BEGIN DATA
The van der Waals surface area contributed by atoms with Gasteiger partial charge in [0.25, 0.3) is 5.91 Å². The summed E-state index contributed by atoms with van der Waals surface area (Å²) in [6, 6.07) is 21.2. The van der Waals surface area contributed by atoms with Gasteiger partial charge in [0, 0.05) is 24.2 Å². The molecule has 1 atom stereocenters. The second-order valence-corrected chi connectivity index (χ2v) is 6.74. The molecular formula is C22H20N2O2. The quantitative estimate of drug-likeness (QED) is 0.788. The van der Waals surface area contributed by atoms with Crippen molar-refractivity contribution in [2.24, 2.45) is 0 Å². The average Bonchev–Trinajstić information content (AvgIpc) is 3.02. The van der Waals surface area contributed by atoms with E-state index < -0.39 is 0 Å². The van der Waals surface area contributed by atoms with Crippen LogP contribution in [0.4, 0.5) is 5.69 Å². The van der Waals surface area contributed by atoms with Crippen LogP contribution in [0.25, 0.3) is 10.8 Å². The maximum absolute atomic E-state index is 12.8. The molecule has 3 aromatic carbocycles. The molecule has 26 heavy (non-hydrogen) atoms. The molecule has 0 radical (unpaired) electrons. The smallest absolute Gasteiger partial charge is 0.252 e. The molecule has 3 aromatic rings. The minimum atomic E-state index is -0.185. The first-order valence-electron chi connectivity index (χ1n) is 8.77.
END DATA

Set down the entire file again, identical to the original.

The van der Waals surface area contributed by atoms with Gasteiger partial charge in [0.25, 0.3) is 5.91 Å². The summed E-state index contributed by atoms with van der Waals surface area (Å²) in [6, 6.07) is 21.2. The van der Waals surface area contributed by atoms with Gasteiger partial charge in [0, 0.05) is 24.2 Å². The molecule has 1 atom stereocenters. The second-order valence-corrected chi connectivity index (χ2v) is 6.74. The molecular formula is C22H20N2O2. The quantitative estimate of drug-likeness (QED) is 0.788. The van der Waals surface area contributed by atoms with Crippen molar-refractivity contribution in [2.24, 2.45) is 0 Å². The average Bonchev–Trinajstić information content (AvgIpc) is 3.02. The van der Waals surface area contributed by atoms with E-state index < -0.39 is 0 Å². The van der Waals surface area contributed by atoms with Crippen LogP contribution in [0.4, 0.5) is 5.69 Å². The van der Waals surface area contributed by atoms with Crippen LogP contribution in [0.25, 0.3) is 10.8 Å². The maximum absolute atomic E-state index is 12.8. The molecule has 3 aromatic carbocycles. The molecule has 26 heavy (non-hydrogen) atoms. The molecule has 0 radical (unpaired) electrons. The smallest absolute Gasteiger partial charge is 0.252 e. The molecule has 3 aromatic rings. The minimum atomic E-state index is -0.185. The first-order valence-electron chi connectivity index (χ1n) is 8.77.